Thursday 27 October 2016

Sinead Moriarty: We won't do children any favours by being too soft – or too tough

Published 20/11/2013 | 02:00

Sweden has often been hailed as the perfect place to raise children. With its generous parental leave, affordable childcare and child-friendly society, it appears idyllic. Or so we thought. A new book has refuted this and is claiming that if you spare the rod, you spoil the child.

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Sweden was the first country to outlaw smacking children back in 1979. In Ireland we are still debating whether to introduce a ban or not.

No one could ever accuse us of making snap decisions. The Swedes have blazed the trail in child protection and have continuously flown the flag for children's rights.

They believe that children should be the main focus of all families. They think children should make their own decisions and always be listened to.

Child-centric Sweden is now almost 35 years down the non-smacking road but it seems that all is not well.

The child-friendly approach taken by the country is considered by some to be backfiring and churning out a nation of spoilt, ill-mannered brats.

So says, David Eberhard, a prominent Swedish psychiatrist and father of six. In his recently published book, 'How Children Took Power', he argues that over the years the Swedes have stopped disciplining their children completely.

"Of course you should listen to your children but in Sweden it's gone too far. They tend to decide everything in families, when to go to bed, when to eat . . . even what to watch on television."

It does seem rather extreme to allow young children full control of the TV remote, their food and their bedtimes. Eberhard is also shocked to have discovered that many Swedish parents also decide where to go on holidays based on their children's preferences.

Hold on, isn't that just called 'making your life easier'? No parent really wants to go to a noisy, overcrowded, child-friendly hotel with the same buffet dinner every night. But if your children are happy and occupied, you get a break. Dragging young children around Paris to look at art and architecture is about as much 'fun' as undergoing root-canal treatment.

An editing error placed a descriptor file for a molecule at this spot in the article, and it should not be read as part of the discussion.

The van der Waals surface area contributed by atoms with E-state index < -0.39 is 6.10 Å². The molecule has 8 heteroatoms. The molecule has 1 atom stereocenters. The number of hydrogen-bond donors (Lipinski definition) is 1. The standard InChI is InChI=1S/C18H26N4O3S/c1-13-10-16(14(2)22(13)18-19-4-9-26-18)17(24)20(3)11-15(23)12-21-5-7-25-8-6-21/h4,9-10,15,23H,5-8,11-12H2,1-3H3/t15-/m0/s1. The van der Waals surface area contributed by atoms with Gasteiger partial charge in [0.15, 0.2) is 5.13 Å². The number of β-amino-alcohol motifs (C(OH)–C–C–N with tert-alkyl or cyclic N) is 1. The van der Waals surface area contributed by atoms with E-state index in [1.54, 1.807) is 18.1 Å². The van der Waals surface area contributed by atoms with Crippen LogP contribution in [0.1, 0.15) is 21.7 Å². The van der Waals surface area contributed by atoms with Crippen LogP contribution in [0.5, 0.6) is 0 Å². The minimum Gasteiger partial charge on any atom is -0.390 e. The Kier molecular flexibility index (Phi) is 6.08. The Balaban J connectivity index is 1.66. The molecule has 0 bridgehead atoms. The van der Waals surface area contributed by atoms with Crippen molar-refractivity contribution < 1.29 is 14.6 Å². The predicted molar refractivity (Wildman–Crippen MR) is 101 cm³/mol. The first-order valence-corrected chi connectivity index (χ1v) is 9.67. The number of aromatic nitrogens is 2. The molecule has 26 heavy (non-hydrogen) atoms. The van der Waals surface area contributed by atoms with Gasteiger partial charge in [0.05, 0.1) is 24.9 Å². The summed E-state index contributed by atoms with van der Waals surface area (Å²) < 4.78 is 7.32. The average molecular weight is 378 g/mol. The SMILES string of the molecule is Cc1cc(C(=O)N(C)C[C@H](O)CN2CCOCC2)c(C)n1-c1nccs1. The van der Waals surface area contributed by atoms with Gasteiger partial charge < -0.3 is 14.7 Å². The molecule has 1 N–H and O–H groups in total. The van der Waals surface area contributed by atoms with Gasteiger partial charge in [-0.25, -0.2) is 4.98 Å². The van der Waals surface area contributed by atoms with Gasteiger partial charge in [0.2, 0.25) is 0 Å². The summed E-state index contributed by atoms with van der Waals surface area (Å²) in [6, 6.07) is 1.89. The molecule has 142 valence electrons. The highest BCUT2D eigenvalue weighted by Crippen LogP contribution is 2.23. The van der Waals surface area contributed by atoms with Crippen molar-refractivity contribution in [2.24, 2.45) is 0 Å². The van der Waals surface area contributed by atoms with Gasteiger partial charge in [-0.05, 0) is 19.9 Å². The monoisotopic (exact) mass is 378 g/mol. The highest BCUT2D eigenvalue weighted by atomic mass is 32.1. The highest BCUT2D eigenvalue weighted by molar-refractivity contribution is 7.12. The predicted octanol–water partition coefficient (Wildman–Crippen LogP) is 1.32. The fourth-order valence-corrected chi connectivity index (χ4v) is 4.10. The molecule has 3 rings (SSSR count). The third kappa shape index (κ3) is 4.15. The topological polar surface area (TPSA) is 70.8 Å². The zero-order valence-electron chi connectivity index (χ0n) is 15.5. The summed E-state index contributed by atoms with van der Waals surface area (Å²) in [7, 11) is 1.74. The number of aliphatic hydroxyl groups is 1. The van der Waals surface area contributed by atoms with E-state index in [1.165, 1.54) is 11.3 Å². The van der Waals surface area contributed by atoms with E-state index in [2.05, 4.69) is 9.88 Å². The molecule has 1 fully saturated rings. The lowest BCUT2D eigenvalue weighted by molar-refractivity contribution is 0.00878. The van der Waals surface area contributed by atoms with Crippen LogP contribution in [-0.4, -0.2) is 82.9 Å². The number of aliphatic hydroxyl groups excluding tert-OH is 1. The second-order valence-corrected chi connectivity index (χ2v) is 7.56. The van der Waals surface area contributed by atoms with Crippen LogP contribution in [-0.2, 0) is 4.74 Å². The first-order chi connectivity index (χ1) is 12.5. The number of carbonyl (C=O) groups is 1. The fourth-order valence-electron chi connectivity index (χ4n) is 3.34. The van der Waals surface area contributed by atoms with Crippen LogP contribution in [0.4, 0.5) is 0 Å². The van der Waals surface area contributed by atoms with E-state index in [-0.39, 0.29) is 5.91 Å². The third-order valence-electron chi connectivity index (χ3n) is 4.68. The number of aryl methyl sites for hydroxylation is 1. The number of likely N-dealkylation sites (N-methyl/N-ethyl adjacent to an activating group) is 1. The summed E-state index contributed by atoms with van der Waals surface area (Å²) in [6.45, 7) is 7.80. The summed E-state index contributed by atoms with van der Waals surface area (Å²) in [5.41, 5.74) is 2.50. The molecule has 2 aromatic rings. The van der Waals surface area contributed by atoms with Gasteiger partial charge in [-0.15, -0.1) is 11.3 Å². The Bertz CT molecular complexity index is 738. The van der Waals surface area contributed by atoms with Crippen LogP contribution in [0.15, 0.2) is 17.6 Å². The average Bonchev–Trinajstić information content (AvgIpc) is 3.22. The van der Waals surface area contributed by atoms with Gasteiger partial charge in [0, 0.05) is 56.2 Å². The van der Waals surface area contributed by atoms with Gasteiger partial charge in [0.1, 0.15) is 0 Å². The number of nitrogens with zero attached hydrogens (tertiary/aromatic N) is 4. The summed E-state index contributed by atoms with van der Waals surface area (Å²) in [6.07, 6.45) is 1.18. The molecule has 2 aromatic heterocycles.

Surely Eberhard, a man with a fine brood of his own, understands that a happy child equals a happy parent.

Besides, aren't you a lot more likely to want to smack your child if they are running around the Louvre, knocking over priceless objets d'art, than watching them happily running around a field after a football with 20 other children?

However, he has a point. Soft parenting does seem to be producing a generation of children who put themselves first. The 'Growing up in Ireland' study revealed that one in five Irish children have significant emotional or behavioural problems.

IT found that children whose parents don't impose many rules fare just as badly as children whose parents are authoritarian. Eberhard believes that centring your life around children is not doing them any good in the long run. He points to Sweden's growing truancy rates and a rise in anxiety disorders as tangible results of its liberal approach to parenting.

"Their expectations are too high and life is too hard for them. We see it with anxiety disorders and self-harming which has risen dramatically."

Ireland seems to be heading Sweden's way. We mollycoddle our children much more than our parents did. We drive them around, like taxi drivers, from school to activities to play dates.

Positive affirmation and praise is effusively dished out for any achievement, however small. We may not have legally outlawed smacking yet, but you rarely see it happening anymore. Will we end up, like Sweden, with a nation of ill-mannered children unless we return to 'authoritarian' parenting?

Eberhard believes so. He claims that the only solution is to turn back the clock and return to stricter parenting where the parents make the decisions in the household and the child obeys rules and regulations.

"We've gone from not being physical towards children to not being allowed to say anything to them – it's not the same thing," he warns.

Over-protecting our children does not prepare them for life.

Eberhard believes it's time to stop thinking of our children as delicate creatures.

"Quick fixes don't exist, but I keep coming back to the same thing – children aren't as fragile as we think."

Wooden spoon manufacturers, get ready, your product may be back in vogue very soon.

Irish Independent

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